Malmstrom Airmen commemorate MLK’s Legacy

  • Published
  • By Staff Sgt. Trevor Rhynes
  • 341st Missile Wing Public Affairs

In honor of Martin Luther King Jr. Day, Malmstrom Airmen gathered at the Grizzly Bend during a remembrance event, Jan. 17, 2024.

The day's events, hosted by Malmstrom’s Diversity and Inclusion Council, not only paid tribute to Dr. King's legacy as a civil rights leader but also embraced diversity, equality and unity through engaging activities. Bishop Marcus Collins and Helena mayor Wilmot Collins were speakers at the event, and they took turns highlighting the importance of paying tribute to history and how far the path influenced by figures like Dr. King has come.

“If Dr. King were alive today, I have the utmost confidence he would be proud of how many people believe in his dream,” Mayor Collins said. “He would find that today, because of his vision, Black men and women are now more capable than ever before to reach their own dreams and visions.

“We work hard to dispel damaging stereotypes that have plagued our communities for so long, while at the same time not abandoning our culture or our heritage that makes us uniquely different as a race. From the underground tunnels to freedom led by the almighty Harriet Tubman to the Million Man March in the nation's capital, there has never been a time in our history where we sat and let our future as a race be determined by overarching authority.”

For one Malmstrom Airman, helping put the event together was a way to help honor the impact Dr. King had to the civil rights movement, and recognize how that impact is felt today.

“A lot of people think that we are here to kind of remember him and his speech, but Dr. Martin Luther King Jr. was more than a speech,” said Airman 1st Class William Bosworth, 341st Security Forces Squadron remote display area operator. “He was able to change history and the way we look at life. He was able to impact our basic morals. I think he was a critical turning point in our history.”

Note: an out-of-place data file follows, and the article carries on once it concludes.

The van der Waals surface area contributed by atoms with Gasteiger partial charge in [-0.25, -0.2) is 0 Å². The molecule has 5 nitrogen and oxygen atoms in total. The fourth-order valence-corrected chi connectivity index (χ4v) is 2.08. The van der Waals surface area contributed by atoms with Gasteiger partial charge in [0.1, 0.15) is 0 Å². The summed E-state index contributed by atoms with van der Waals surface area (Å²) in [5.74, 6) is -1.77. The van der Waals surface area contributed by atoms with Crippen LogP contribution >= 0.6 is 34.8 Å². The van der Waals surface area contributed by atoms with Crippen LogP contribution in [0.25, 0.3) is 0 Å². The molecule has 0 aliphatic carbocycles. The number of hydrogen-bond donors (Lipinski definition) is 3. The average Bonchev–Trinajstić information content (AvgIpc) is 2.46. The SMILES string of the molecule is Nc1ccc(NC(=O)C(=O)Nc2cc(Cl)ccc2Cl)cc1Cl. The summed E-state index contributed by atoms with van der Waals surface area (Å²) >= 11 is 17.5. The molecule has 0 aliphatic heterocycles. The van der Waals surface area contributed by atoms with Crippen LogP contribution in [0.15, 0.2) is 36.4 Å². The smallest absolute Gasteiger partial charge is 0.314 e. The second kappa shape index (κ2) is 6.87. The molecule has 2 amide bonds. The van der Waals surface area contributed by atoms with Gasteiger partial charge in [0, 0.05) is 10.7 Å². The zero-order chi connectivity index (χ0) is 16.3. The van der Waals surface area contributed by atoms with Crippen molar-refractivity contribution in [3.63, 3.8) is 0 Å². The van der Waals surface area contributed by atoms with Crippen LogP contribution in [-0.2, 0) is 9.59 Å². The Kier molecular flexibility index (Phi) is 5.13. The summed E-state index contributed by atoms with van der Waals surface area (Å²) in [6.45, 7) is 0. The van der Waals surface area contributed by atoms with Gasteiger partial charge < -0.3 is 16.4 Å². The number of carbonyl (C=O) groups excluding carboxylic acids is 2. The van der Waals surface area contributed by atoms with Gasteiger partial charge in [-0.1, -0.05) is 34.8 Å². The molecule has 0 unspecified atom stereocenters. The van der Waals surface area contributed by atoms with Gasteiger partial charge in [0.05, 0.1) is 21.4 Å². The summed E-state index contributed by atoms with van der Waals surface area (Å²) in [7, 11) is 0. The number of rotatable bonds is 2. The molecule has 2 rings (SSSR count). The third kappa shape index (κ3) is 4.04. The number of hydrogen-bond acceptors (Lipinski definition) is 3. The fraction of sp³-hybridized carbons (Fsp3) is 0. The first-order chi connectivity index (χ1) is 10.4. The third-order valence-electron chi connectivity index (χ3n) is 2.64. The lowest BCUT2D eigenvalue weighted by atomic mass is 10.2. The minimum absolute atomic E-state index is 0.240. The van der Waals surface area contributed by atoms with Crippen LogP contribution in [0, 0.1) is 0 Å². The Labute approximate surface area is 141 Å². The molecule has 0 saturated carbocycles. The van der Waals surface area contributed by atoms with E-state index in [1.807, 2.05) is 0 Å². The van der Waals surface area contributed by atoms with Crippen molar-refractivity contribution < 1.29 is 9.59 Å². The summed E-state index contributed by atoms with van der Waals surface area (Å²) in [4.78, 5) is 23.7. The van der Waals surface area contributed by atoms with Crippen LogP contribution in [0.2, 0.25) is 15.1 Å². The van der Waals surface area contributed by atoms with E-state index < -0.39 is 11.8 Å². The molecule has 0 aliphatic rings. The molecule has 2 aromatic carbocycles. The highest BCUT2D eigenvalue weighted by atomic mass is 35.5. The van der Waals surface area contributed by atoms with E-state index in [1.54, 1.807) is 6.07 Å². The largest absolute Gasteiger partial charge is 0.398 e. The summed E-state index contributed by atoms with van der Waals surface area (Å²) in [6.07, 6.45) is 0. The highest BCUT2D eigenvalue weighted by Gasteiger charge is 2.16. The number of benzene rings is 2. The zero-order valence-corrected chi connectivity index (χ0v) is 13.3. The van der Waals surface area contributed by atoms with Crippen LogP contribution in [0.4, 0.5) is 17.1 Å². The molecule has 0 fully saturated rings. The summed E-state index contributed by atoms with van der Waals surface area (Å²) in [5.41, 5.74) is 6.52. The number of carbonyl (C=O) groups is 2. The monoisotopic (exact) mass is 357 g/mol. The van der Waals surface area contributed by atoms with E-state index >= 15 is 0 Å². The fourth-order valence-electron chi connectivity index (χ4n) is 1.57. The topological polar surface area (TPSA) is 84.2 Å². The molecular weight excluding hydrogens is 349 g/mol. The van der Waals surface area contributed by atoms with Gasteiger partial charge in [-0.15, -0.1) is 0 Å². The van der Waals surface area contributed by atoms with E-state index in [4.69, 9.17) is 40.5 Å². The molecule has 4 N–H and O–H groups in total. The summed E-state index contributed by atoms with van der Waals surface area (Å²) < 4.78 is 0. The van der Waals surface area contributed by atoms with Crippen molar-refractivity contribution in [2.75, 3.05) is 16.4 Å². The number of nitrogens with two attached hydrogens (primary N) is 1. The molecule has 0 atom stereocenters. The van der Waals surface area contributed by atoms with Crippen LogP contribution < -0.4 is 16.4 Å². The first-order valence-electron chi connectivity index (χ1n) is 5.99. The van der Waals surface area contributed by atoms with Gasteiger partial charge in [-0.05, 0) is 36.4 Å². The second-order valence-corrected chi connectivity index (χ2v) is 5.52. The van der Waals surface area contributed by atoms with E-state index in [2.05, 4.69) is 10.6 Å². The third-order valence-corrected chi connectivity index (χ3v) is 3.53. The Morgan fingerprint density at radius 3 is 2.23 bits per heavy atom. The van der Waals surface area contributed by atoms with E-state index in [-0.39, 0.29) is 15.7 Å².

As a result of that turning point, Bosworth says in today’s age we are able to look at people as who they are and not focus on their background.

“In 2024, things are much different from when it was when Dr. Martin Luther King Jr. was alive,” he continued. “Nowadays, we look at a human as a human and now you are treated the same as whoever is next to you, regardless of who you are. This creates a platform in this world where you can move up or down based on your work and not necessarily things related to where you were born, or what your ideals are. And I think that that is a huge push in the right direction because of Dr. Martin Luther King Jr.”

Mayor Collins concluded his speech with a reminder that movement started by Dr. King has inspired hope and has created momentum that is still felt today.

“This day is not only one where we celebrate the mountains moved by men of this day serves as a reminder of how we move forward avidly to make certain there is a seat at the table. For every person who wishes to be a part of the conversation. This day reminds me that the journey that we have chosen to embark on not only inspires our peers, but shows little black boys and girls that they are beautiful and that an American Dream looks just like them. This day reminds me that we are still not going anywhere.”